Symbolism and ELF files (or, what does -Bsymbolic do?)

Julian asked by mail – uh.. last month! okay I have a long backlog – what the -Bsymbolic and -Bsymbolic-functions options to the GNU linker do. The answer is not extremely complicated but it calls for some explanation on how function calls in Unix work. I say in Unix, because there are a few differences in how OS X and Windows behave if I recall correctly, and I’m definitely not an expert on those. I wish I was, then I would be able to work on a book to replace Levine’s Linkers and Loaders.

PLT and GOT tables diagram

Please don’t complain about the very bad drawing above, it’s just going to illustrate what’s going on, I did it on my iPad with a capacitive stylus. I’ll probably try to do a few more of these, since I don’t have my usual Intuos tablet, and I won’t have it until I’ll find my place in London.

You see, the whole issue of linking in Unix is implemented with a long list of tables: the symbol table, the procedure linking table (PLT) and the global offset table (GOT). All objects involved in a dynamic linking chain (executables and shared objects, ET_EXEC and ET_DYN) posses a symbol table, which mixes defined (exported) and undefined (requested) symbols. Objects that are exporting symbols (ET_DYN and ET_EXEC with plugins, callbacks or simply badly designed) posses a PLT, and PIC objects (most ET_DYN, with the exception of some x86 prebuilt objects, and PIE ET_EXEC) posses GOTs.

The GOT and the text section

Let’s start from the bottom, that is the GOT, or actually before the GOT itself to the executable code itself. For what ELF is concerned, by default (there are a number of options that change this but I don’t want to go there for now), data and functions sections are completely opaque. Access to functions and data has to be done through start addresses; for non-PIC objects, these are absolute addresses, as the objects are assumed to be loaded always at the same position; when using position-independent code (PIC), like the name hints, this position has to be ignored, so the data or function position has to be derived by using offsets from the load address for the object — when using non-static load addresses, and non-PIC objects, you actually have to patch the code to use the new full address, which is what causes a text relocation (TEXTREL), which requires the ability to write to the executable segments, which is an obvious security issue.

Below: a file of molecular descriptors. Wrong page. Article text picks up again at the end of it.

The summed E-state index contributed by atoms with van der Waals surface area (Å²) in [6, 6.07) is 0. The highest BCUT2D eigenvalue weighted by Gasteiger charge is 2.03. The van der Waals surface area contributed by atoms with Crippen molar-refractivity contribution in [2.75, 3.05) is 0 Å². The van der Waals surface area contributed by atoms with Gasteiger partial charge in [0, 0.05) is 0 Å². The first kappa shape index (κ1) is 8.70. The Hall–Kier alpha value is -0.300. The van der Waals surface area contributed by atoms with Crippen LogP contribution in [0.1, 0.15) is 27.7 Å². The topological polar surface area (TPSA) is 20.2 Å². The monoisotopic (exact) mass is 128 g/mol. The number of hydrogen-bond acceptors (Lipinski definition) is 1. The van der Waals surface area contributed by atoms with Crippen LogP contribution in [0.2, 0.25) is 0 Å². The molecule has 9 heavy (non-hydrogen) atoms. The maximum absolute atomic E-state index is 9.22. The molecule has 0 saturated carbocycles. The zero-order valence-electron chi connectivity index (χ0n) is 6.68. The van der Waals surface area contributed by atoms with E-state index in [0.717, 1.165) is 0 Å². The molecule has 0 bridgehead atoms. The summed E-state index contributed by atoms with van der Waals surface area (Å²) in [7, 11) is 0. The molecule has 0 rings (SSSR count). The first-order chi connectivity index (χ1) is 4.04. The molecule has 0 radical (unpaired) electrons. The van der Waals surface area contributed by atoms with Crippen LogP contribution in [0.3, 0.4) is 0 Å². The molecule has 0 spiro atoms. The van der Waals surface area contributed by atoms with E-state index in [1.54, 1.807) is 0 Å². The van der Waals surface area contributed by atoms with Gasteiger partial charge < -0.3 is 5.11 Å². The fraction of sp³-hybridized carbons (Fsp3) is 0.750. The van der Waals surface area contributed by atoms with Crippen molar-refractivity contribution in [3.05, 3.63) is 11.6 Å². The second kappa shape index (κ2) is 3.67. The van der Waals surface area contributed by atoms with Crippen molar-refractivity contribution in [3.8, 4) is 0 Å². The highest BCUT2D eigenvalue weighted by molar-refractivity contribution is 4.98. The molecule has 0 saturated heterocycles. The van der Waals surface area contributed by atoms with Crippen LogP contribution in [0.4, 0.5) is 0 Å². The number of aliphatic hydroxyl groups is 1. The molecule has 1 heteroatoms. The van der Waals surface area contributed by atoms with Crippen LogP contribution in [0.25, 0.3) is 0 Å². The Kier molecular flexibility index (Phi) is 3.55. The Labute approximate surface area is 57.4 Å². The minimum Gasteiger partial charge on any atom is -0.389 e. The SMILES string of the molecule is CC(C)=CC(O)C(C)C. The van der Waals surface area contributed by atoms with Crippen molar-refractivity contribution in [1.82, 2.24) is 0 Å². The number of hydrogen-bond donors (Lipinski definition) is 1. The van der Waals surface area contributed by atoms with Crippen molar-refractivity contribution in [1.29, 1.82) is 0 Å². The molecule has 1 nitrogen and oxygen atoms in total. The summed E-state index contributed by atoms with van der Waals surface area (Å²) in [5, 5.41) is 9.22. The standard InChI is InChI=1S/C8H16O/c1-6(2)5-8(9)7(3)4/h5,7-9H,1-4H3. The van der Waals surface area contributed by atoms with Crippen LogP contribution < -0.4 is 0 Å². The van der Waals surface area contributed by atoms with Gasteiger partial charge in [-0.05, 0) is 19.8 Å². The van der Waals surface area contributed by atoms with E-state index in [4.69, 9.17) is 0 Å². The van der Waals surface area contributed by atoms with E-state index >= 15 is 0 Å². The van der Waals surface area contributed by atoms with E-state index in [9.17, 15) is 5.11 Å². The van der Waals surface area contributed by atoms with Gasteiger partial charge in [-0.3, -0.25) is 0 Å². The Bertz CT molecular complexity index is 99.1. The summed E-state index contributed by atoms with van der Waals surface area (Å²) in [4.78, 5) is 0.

So here’s where the global offset table enters the scene. Whenever you’re referring to a particular data or function, you have an offset from the start of the containing section. This makes it possible for that section to be loaded at different addresses, and yet keep the code untouched. (Do note I’m actually simplifying a lot the whole thing, but I don’t want to go too much into details because half the people reading wouldn’t understand what I’m saying otherwise.)

But the GOT is only used when the data or function is guaranteed to be in the same object. If you’re not using any special option to either compiler or linker, this means only static symbols are addressed directly in the GOT. Everything else is accessed through the object’s PLT, in which all the functions that the object calls are added. This PLT has then code to ask the dynamic loader what address the given symbol is defined at.

Global and local symbol tables

To answer that question, the dynamic loader had to have a global table which resolve symbol names to addresses. This is basically a global PLT from a point of view. Depending on some settings in the objects, in the environment or in the loader itself, this table can be populated right when the application is being executed, or only when the symbols are requested. For simplicity, I’ll assume that what’s happening is the former, as otherwise we’ll end up in details that have nothing to do with what we were discussing to begin with. Furthermore there is a different complication added by the modern GNU loader, which introduced the indirect binding.. it’s a huge headache.